Rajapaksa’s private trip to the UK highlights the regime’s inability to recognize the abhorrence with which it is widely viewed.
Scheduled to speak to the Oxford Union on December 2nd, the event was pulled at the last minute. Much speculation ensued about the reasons behind this decision. The official line was the inadequate security to cope with the large British Tamil community and critics of the Sri Lankan government. But could it be that the cancellation was linked to the mounting evidence of war crimes committed by the Sri Lankan regime from Wikileaks  and the new video footage released by Channel 4  ?
Or perhaps the British Union of Students’ guideline: “no platform for fascists” kicked in? (Although the UK society upholds democratic principles including freedom of speech thankfully it also pays due regard to ethical boundaries).
In response, Foreign Minister G.L. Peiris said, “[President Rajapaksa] has been prevented from expressing his point of view,” . He then went on to say that the Union cancelled the event because of intimidation and “brute force”.
The cruel irony is that this hyperbolic accusation comes from a government that was at the same time was using brute force in its own parliament in Sri Lanka . Government MPs publicly assaulted senior Opposition (UNP) MP Dr. Jayalath Jayawardena in Parliament accusing him of instigating the protests in London! A local human right activist commented on this pathetic state of affairs, saying, “You can see the ‘culture’ we have. If MPs can assault another MP in parliament during sessions, what won’t government thugs and paramilitary gangs do to poor human rights defenders, intellectual dissidents and grass roots activists?”
In an article using the President’s own words for its title, The Times pointedly remarked on Rajapakasa’s claims regarding civilian deaths during the last stages of the war. The article detailing the interview with the President was titled, “Sri Lanka never killed any civilians as such: Rajapaksa” . “As such” is indeed a deliberately deceptive phrase with which to describe what has been estimated by the International Crisis Group as 30,000 (with an upper limit of 75,000) people unaccounted for.
The Times article describes the interview: ”The most telling moment in the Times interview with President Rajapaksa of Sri Lanka came after it was over. For almost an hour, in a suite in the Dorchester, Mr Rajapaksa had painted a picture of his Government and country that was as white and spotless as his traditional garb: any atrocities at the culmination of Sri Lanka’s brutal war with Tamil separatists were the work of the terrorists; videos allegedly showing army troops killing civilians were fakes; war crime allegations were groundless; the arrest and trial of his foremost political opponent was a matter for the judiciary and nothing to do with him.”
The Times then goes on to say that as they were leaving the hotel lobby they were called back: “Mr Rajapaksa, looking both angry and crestfallen, met us in the corridor, to declare that the president of the Oxford Union no longer wanted him to give a speech today — his official reason for coming to Britain. Protests were planned by Tamil activists and the union leader had said that he could not guarantee Mr Rajapaksa’s safety. “’ think he has been threatened by these fellows,’ snapped Mr Rajapaksa — a man, one suspects, not used to being disinvited” .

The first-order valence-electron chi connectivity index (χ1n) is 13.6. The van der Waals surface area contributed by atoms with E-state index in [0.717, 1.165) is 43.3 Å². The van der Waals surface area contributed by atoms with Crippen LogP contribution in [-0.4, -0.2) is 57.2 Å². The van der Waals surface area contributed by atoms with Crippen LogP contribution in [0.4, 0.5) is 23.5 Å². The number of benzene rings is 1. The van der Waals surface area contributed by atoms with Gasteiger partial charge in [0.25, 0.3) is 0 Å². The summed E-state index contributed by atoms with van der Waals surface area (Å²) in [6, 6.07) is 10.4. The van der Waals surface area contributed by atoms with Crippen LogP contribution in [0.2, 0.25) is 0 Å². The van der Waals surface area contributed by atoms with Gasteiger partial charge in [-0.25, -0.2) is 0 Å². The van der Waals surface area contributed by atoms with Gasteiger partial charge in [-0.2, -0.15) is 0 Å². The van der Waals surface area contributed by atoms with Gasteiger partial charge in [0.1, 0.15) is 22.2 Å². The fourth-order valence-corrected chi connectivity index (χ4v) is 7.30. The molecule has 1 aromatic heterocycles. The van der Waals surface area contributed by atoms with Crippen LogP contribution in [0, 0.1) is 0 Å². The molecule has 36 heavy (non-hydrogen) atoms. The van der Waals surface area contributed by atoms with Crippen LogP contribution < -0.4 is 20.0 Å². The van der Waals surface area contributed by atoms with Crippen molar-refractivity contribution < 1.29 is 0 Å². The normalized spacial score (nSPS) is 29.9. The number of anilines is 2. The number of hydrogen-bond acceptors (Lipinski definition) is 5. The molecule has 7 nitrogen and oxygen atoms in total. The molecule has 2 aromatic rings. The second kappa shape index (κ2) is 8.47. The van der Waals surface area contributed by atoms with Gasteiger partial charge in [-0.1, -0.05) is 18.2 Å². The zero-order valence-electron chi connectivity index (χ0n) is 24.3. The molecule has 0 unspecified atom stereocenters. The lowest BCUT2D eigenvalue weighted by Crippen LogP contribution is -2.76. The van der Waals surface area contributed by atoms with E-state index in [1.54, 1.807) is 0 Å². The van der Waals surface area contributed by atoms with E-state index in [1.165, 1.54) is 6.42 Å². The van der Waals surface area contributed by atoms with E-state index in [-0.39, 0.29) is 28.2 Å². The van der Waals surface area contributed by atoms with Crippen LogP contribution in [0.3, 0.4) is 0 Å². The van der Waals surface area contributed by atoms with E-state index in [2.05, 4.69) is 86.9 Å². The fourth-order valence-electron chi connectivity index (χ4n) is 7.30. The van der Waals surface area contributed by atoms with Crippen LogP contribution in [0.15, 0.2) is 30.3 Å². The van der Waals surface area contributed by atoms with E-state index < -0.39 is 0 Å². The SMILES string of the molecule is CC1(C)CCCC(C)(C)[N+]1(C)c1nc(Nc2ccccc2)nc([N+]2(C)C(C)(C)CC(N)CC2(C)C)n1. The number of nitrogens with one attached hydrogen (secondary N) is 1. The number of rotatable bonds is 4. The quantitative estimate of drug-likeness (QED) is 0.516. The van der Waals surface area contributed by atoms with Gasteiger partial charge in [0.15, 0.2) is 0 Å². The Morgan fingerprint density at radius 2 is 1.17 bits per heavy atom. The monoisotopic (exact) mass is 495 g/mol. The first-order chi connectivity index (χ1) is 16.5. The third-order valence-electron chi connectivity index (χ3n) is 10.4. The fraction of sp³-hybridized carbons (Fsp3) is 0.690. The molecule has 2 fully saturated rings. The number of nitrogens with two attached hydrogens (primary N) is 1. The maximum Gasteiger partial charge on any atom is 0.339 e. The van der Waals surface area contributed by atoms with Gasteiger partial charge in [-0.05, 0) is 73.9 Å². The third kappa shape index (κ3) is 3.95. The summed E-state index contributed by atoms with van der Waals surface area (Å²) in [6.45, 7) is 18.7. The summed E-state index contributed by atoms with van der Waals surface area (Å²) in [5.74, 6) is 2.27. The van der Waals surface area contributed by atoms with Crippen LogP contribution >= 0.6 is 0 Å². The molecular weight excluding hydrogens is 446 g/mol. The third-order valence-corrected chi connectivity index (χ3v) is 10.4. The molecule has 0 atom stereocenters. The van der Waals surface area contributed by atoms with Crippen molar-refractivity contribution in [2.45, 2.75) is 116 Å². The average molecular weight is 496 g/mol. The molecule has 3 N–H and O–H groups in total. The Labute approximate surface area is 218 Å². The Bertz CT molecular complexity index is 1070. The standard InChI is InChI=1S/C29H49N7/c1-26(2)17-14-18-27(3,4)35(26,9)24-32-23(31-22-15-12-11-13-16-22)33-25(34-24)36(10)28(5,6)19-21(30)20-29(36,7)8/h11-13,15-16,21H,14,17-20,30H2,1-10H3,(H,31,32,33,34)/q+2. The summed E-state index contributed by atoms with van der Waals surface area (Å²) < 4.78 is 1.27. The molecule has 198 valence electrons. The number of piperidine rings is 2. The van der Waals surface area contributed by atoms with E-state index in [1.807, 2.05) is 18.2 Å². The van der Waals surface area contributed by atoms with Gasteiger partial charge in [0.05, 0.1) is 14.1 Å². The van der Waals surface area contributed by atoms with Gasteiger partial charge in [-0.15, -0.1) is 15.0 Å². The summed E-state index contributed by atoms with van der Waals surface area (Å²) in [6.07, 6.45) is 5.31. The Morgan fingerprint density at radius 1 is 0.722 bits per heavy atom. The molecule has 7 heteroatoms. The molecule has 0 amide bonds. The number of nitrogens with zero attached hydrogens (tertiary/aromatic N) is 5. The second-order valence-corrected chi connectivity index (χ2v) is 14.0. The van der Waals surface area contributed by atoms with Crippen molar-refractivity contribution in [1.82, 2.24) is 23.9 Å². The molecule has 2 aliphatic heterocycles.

So how will this turn of events be reflected in the country?
“We also expect a propaganda barrage in Sinhala about imperialist power humiliating ‘sovereignty of nation’ which will further harden Sinhala ultra nationalism at least at the rural peasant level,” said a local human rights activist who wishes to remain anonymous.
Continuing, he said, “It will take more international humiliations before the populace realises that it is NOT an attack on ‘Sri Lanka’ as such but is an attack on a political faction that is misbehaving to the degree that that faction is bringing on shame to our country. This kind of difficult logic needs many hard knocks before it is driven home.”
Britain has once again called for an independent inquiry into alleged human rights violations during the war between the security forces and the LTTE. A Foreign Office spokeswoman issued the call at a media briefing in London on December 2 .
Oh well, the trip was probably not entirely wasted.. The entourage would have had a cosy time at the Dorchester, with Christmas lights and shopping opportunities just around the corner. After all, the shopping in London has got to be better than in Tehran or Beijing.
1. WikiLeaks renews accusations over Sri Lanka war crimes
2. Sri Lanka execution video; new war crimes claims
3. Sri Lanka complains president silenced on UK trip
4. Ministers try to assault Jayalath for allegedly insulting the President
5. “Sri Lanka never killed any civilians as such: Rajapaksa” http://
6. War crimes in Sri Lanka – Asia report 191, 17 May 2010
7. Britain again calls for independent probe